★★★1/2 out of ★★★★★
A true family effort, Hellbender sees a mother and daughter at odds when the youngster discovers a secret that her mother kept from her and the power that it involves.
Directed by John Adams, Zelda Adams, and Toby Poser
The Adams Family — father John Adams, mother Toby Poser, and daughter Zelda Adams — who broke through to a wider audience with their 2019 supernatural chiller The Deeper You Dig, returns with another occult-based horror film, Hellbender. It follows in the tradition of terror tales about young girls coming of age into paranormal powers, such as last year’s excellent The Curse of Audrey Earnshaw and the classics Carrie (1976) and Ginger Snaps (2000). The result is a captivating effort that focuses on a mother-daughter relationship built on lies and that heads toward a gleefully outrageous climax.
Izzy (Zelda Adams) is a young teenager whose mother (Toby Poser) has kept her hidden from virtually all other humans in their forested home area, telling Izzy that she has a disease that does not allow her to get close to other people. Izzy’s main pastimes include wandering around their property and playing moody postpunk music with her mom. When one day she takes a chance and goes swimming with older neighbor girl Amber (Lulu Adams, another daughter in the Adams family), she begins to doubt what her mother says about her illness.
When Izzy revisits Amber and some of Amber’s friends at the pool, she ingests a live worm at the bottom of a tequila shot, which opens the door to bizarre, deadly behavior. Pandora’s Box has been opened, and Izzy learns why her mother has deceived her. Though Izzy and her mom initially continue having a loving relationship, that can’t last forever once Izzy starts understanding the true, dangerous power that she has inherited.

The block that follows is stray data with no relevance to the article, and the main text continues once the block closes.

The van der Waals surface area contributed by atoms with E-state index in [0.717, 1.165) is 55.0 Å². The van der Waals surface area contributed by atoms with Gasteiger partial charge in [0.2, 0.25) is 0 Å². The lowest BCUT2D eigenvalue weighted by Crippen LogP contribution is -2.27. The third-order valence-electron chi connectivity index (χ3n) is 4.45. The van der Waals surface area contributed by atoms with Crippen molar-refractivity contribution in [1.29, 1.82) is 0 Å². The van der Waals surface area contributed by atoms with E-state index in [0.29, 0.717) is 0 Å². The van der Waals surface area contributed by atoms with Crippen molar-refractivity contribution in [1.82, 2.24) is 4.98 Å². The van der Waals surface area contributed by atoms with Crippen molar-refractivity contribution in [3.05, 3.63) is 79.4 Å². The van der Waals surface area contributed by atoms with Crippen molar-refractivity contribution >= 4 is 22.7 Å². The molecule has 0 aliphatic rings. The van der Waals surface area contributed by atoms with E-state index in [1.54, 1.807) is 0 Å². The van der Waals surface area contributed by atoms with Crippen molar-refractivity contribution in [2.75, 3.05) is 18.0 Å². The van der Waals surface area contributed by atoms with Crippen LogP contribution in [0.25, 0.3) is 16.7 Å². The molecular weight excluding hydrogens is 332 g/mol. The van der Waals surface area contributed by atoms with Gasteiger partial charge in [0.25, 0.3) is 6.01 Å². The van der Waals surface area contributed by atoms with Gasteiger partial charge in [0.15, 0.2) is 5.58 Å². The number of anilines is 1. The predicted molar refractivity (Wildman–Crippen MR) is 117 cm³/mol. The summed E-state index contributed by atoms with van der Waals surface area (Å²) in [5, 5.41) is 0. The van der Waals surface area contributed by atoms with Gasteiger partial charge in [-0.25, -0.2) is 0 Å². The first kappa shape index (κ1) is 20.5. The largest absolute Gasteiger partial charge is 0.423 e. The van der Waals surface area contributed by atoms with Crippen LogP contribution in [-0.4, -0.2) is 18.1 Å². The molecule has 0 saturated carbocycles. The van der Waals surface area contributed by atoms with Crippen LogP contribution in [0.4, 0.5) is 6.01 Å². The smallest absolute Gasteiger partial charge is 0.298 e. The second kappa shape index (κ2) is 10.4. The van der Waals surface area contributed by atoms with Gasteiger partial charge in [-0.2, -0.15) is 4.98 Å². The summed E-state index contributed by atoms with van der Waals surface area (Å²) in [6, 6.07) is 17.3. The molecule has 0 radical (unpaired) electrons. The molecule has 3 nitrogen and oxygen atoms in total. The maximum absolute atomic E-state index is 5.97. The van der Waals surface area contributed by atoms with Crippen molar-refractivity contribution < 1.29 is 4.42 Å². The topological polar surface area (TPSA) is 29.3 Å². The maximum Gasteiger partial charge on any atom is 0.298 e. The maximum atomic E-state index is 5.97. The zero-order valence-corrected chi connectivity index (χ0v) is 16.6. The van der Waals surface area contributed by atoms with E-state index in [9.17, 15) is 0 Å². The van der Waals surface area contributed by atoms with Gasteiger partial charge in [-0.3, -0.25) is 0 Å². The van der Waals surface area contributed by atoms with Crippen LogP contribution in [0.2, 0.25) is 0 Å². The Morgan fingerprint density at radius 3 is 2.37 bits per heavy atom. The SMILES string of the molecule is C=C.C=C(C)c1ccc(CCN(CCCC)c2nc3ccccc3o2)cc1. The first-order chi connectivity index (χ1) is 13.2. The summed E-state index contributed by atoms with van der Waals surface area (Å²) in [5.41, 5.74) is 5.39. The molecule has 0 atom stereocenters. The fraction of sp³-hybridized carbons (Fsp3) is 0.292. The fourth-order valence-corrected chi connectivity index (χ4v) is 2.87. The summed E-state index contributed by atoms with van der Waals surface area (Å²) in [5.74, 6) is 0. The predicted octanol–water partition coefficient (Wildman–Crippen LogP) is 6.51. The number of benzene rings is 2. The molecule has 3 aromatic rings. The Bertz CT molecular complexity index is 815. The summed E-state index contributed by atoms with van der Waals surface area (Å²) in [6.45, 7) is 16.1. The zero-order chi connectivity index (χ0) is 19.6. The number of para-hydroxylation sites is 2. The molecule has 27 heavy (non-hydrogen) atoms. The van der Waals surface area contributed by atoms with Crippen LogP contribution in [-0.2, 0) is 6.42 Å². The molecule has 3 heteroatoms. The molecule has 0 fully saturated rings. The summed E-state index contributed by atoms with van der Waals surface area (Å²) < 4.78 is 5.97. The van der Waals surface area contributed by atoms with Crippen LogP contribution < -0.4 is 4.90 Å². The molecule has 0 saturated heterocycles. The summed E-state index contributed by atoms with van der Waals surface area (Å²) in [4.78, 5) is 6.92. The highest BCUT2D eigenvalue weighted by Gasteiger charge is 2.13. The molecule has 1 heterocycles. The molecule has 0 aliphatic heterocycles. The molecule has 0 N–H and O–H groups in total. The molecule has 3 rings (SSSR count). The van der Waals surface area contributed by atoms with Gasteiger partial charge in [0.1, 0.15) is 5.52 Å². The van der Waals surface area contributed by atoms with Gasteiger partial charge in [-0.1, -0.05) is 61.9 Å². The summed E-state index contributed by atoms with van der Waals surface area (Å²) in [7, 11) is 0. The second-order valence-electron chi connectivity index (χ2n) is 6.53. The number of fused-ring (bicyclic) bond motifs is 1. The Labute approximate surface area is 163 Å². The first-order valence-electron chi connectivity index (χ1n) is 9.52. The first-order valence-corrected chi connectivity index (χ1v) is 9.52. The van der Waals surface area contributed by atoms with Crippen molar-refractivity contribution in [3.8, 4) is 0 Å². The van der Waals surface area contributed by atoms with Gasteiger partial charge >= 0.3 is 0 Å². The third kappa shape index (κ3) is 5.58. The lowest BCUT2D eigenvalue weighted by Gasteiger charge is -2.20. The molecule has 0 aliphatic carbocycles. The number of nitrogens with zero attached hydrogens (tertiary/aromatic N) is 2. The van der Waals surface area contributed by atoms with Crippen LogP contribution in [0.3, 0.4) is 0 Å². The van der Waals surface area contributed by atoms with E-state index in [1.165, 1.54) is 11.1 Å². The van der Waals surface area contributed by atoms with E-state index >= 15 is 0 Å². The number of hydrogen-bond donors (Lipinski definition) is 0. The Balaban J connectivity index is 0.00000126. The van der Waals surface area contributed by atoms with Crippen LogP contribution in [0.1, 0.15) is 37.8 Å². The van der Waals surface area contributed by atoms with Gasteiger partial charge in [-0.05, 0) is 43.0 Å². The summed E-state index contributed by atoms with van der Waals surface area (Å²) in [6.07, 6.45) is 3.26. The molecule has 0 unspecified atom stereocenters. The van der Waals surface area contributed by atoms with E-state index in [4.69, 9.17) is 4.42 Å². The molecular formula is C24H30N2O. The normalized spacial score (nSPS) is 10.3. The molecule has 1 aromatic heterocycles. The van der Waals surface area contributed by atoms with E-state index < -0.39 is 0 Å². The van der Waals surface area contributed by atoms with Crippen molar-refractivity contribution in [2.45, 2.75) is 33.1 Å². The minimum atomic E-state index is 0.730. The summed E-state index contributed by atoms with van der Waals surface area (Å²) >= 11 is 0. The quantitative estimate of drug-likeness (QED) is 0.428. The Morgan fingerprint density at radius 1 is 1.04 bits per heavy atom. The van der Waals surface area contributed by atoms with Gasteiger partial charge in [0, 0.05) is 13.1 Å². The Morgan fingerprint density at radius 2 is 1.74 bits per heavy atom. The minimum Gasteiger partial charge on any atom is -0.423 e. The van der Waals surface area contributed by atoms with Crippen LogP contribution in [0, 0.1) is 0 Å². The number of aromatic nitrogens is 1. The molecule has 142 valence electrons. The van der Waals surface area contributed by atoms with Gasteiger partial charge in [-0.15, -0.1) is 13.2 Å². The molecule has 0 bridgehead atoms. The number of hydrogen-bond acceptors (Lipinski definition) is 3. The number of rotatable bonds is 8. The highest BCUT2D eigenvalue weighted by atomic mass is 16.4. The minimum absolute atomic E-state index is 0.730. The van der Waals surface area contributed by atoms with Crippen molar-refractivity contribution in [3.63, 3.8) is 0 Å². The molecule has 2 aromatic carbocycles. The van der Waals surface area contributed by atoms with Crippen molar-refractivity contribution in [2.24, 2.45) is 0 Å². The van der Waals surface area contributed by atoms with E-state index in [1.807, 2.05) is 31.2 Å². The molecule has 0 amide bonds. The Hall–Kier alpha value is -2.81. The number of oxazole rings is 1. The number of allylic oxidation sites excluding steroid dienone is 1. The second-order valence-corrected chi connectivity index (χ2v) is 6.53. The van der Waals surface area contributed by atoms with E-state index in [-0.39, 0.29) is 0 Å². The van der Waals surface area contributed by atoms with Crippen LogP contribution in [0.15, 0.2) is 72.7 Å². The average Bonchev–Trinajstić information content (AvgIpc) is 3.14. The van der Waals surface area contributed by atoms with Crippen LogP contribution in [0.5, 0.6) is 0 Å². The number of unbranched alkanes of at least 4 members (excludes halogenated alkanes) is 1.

There is occult eeriness throughout Hellbender, with hints of peril paving the way to suspicion of what might be happening offscreen to full-blown horror with visual effects that are all the more impressive considering this is a low-budget independent feature that is truly a family affair. Zelda gives a fine performance as the initially awkward Izzy, and as her character’s personality continually changes and she grows more sure of herself, she nails all of the different emotions asked of her. Poser is also impressive as Izzy’s overprotective mother, and the two have a palpable natural chemistry together, as might be expected from an experienced mother–daughter acting duo. Lulu is intriguing as the free-spirited neighbor who befriends Izzy before things go sour, and John is also solid in an extended cameo as a man who accidentally wanders onto Izzy and her mom’s property.
With three people credited as codirectors, Hellbender feels like the family members had a truly shared vision. There are no jarring differences in the direction. The family members split or shared duties on almost all other aspects, from cinematography to editing to music and more, and all of those departments are technically sound.
Some elements of Hellbender tread familiar territory, but the film splendidly pulls off its family drama angles and delivers a deliciously chilling performance from Zelda Adams. It looks great, too, and unravels its mysteries at a steady pace.
Review by Joseph Perry
Hellbender screens as part of Montreal’s Fantasia 2021, which runs online from August 5–25, 2021. For more information, visit https://fantasiafestival.com/en/.